Feel your senses throb to the drummers’ beat, take a donkey ride, guess the name of the little pony, buy your Christmas trees, have nip of gin, or a nibble on a spicy Jamaican pastry, wander about on the Church Green and up and down the town’s main streets, shuffle round the two big crafts tents and buy your last minute special gifts, greet your neighbours, stock up on mistletoe to attract festive kisses, spot a meerkat (!!!?) No wonder Much Wenlock’s annual Christmas fair is the town’s most popular event.
The quotation in the title is ascribed to one Irene Peter, but strangely I cannot find a thing about her on the web, only the tagline ‘famous American writer’ heading a short list of other pithy observations. A quick search on-line brings up no lists of books or articles. Nothing on amazon.com. I am therefore puzzled; confused even. Does she not exist? Has whoever it is been blanked from the interweb for expressing common sense?
So: now I’m thinking who cares who said it. The message is what counts. In fact this could well be the aphorism for our times. Every day the mass media attempts to shape our thinking on important (in some cases life-threatening) matters. We have think tanks, government spokespersons, celebrities, politicians, bots telling us in unexamined sound bites and headlines what to think. We are forever being herded into one corral or another in a bid to secure our consent for either one position or another.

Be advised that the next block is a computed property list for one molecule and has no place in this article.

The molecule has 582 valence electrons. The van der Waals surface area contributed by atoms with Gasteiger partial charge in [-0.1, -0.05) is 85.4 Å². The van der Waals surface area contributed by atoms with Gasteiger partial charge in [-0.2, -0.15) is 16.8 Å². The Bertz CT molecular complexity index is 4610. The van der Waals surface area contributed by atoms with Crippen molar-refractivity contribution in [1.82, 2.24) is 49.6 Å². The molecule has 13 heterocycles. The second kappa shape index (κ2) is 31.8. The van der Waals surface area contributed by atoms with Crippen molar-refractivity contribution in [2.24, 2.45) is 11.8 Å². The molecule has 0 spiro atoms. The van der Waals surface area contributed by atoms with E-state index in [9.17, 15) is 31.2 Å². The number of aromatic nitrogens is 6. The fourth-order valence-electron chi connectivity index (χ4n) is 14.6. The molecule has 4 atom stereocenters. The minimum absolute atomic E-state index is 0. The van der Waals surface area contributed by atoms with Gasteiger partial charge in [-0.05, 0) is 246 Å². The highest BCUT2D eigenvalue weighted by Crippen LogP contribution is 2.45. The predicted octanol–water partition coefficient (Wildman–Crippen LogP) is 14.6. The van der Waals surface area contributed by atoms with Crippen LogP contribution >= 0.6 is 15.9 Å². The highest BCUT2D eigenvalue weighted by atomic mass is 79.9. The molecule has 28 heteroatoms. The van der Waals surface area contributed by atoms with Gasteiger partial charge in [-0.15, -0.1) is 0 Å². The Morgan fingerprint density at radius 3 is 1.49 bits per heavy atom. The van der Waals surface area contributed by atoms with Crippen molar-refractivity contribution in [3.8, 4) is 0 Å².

Keeping us divided in opposing camps is part of the strategy. Firstly, shouting at each other to defend our positions consumes a lot of energy, even if that shouting only takes place in our heads; there may even be some entertainment value, elements of atavistic tribalism satisfied. The shouting also cements our respective positions, making a change of mind less likely.
And once a large enough body of consensus has amassed around a particular issue, then anyone brave enough to question it needs to be ready for reputation-smearing and all round media pillorying. And so by these means we are distracted from scrutinizing the actual issues, rational discourse is effectively outlawed and we thus fail to discover who precisely benefits from the lines being sold to us in the world-wide hypermarket that we now inhabit.
Time to be sceptical then. Time to unpick the assumptions that we’ve taken for facts, and the opinions we’ve accepted as evidence. Time to face the confusion – even though, first and foremost, it means standing our own views and convictions on their heads. You never know, if we all did this some actual world-wide wisdom might surface.
copyright 2019 Tish Farrell
This 12 minute video from the Tax Justice Network explains.
Three sons’ tribute to their father:
This shot of the Ironbridge Power Station cooling towers was taken last Friday lunchtime. And here’s what happened to them this Friday morning:
Thanks for this clip to ‘Charlie the Cat on You Tube. See also https://www.bbc.co.uk/news/av/uk-england-shrop
It’s that time of year and the gardener’s gold must be gathered in. And so whenever I go up to the allotment, taking stuff for the compost bins, I then head up the lane to the woods behind the plots. Until recently the fallen leaves have been rain-sodden, but with a few rainless days they’ve dried off a bit and a bag full no longer weighs a tonne. Ideally too, the leaves should have the mower run over them before storing. This speeds up decomposition. You can also add grass mowings and comfrey leaves.